Crowds Delay Progress
It is difficult to understand history, and popular revolutions in particular, if one does not take sufficiently into account the profoundly conservative instincts of crowds. They may be desirous, it is true, of changing the names of their institutions, and to obtain these changes they accomplish at times even violent revolutions, but the essence of these institutions is too much the expression of the hereditary needs of the race for them not invariably to abide by it. Their incessant mobility only exerts its influence on quite superficial matters. In fact they possess conservative instincts as indestructible as those of all primitive beings.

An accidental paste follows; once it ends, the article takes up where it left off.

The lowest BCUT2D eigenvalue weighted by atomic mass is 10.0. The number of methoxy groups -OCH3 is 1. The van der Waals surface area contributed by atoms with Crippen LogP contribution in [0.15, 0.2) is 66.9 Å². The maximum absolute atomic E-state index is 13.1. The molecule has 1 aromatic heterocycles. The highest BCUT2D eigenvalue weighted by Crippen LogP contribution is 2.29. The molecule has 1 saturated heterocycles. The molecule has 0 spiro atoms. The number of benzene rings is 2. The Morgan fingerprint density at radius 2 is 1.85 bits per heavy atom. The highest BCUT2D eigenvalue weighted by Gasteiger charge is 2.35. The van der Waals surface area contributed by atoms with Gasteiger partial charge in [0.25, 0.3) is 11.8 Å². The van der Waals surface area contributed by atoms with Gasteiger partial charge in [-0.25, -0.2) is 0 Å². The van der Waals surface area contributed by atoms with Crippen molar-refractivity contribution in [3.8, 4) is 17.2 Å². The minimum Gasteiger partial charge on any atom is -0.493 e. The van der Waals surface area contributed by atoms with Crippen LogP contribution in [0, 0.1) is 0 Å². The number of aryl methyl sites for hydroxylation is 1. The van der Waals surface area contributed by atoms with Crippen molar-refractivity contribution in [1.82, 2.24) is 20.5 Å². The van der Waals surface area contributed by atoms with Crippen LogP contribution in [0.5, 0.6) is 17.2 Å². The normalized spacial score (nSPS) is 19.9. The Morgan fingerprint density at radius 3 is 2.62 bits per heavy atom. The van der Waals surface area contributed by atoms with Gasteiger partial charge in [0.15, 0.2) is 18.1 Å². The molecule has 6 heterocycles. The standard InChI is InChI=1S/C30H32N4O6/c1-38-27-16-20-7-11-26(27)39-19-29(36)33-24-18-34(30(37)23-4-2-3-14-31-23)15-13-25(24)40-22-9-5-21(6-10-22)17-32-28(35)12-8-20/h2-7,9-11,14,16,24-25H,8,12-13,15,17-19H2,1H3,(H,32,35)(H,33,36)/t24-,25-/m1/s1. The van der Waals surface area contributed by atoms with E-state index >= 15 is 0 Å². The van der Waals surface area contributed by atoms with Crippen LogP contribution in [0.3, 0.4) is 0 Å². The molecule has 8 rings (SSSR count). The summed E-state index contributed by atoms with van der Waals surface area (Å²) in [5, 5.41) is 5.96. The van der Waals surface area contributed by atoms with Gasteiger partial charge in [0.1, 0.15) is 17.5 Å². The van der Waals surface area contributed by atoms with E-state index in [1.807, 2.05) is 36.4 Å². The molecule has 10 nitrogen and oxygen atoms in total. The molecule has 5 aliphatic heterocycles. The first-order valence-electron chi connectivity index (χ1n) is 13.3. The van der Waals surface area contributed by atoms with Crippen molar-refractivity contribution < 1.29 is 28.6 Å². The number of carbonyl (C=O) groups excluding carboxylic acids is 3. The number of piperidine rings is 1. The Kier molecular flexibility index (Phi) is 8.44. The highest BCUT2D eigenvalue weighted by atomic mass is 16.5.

Their fetish-like respect for all traditions is absolute; their unconscious horror of all novelty capable of changing the essential conditions of their existence is very deeply rooted. Had democracies possessed the power they wield today at the time of the invention of mechanical looms or of the introduction of steam-power and of railways, the realisation of these inventions would have been impossible, or would have been achieved at the cost of revolutions and repeated massacres. It is fortunate for the progress of civilisation that the power of crowds only began to exist when the great discoveries of science and industry had already been effected.
Gustave Le Bon, in 'The Crowd'